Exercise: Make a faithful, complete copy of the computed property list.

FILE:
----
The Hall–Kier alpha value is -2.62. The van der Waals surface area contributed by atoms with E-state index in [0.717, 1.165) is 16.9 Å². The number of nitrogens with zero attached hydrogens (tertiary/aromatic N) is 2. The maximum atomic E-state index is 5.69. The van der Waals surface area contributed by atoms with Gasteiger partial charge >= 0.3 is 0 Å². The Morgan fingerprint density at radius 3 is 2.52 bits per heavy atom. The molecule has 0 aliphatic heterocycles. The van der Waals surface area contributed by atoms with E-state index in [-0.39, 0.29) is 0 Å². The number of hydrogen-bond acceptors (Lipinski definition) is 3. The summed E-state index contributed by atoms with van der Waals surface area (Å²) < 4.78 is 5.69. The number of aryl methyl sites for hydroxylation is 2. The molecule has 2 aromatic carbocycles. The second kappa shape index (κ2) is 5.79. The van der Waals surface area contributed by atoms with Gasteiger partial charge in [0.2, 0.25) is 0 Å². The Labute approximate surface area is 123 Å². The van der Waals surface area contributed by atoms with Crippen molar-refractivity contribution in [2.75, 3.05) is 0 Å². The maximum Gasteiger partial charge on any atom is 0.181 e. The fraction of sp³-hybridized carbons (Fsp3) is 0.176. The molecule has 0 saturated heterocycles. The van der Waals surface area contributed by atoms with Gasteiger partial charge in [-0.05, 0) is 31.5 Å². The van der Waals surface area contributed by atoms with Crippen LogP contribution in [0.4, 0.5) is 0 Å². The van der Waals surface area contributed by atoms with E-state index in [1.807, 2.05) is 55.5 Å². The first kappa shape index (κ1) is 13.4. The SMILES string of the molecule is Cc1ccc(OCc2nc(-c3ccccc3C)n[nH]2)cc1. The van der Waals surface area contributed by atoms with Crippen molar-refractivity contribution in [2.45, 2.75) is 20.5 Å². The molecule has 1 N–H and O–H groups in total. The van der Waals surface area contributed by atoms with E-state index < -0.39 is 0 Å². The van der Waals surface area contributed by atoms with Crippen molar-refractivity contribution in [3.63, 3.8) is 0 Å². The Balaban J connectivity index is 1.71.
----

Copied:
The Hall–Kier alpha value is -2.62. The van der Waals surface area contributed by atoms with E-state index in [0.717, 1.165) is 16.9 Å². The number of nitrogens with zero attached hydrogens (tertiary/aromatic N) is 2. The maximum atomic E-state index is 5.69. The van der Waals surface area contributed by atoms with Gasteiger partial charge >= 0.3 is 0 Å². The Morgan fingerprint density at radius 3 is 2.52 bits per heavy atom. The molecule has 0 aliphatic heterocycles. The van der Waals surface area contributed by atoms with E-state index in [-0.39, 0.29) is 0 Å². The number of hydrogen-bond acceptors (Lipinski definition) is 3. The summed E-state index contributed by atoms with van der Waals surface area (Å²) < 4.78 is 5.69. The number of aryl methyl sites for hydroxylation is 2. The molecule has 2 aromatic carbocycles. The second kappa shape index (κ2) is 5.79. The van der Waals surface area contributed by atoms with Gasteiger partial charge in [0.2, 0.25) is 0 Å². The Labute approximate surface area is 123 Å². The van der Waals surface area contributed by atoms with Crippen molar-refractivity contribution in [2.75, 3.05) is 0 Å². The maximum Gasteiger partial charge on any atom is 0.181 e. The fraction of sp³-hybridized carbons (Fsp3) is 0.176. The molecule has 0 saturated heterocycles. The van der Waals surface area contributed by atoms with Gasteiger partial charge in [-0.05, 0) is 31.5 Å². The van der Waals surface area contributed by atoms with Crippen LogP contribution in [0.4, 0.5) is 0 Å². The van der Waals surface area contributed by atoms with E-state index in [1.807, 2.05) is 55.5 Å². The first kappa shape index (κ1) is 13.4. The SMILES string of the molecule is Cc1ccc(OCc2nc(-c3ccccc3C)n[nH]2)cc1. The van der Waals surface area contributed by atoms with Crippen molar-refractivity contribution in [2.45, 2.75) is 20.5 Å². The molecule has 1 N–H and O–H groups in total. The van der Waals surface area contributed by atoms with E-state index < -0.39 is 0 Å². The van der Waals surface area contributed by atoms with Crippen molar-refractivity contribution in [3.63, 3.8) is 0 Å². The Balaban J connectivity index is 1.71.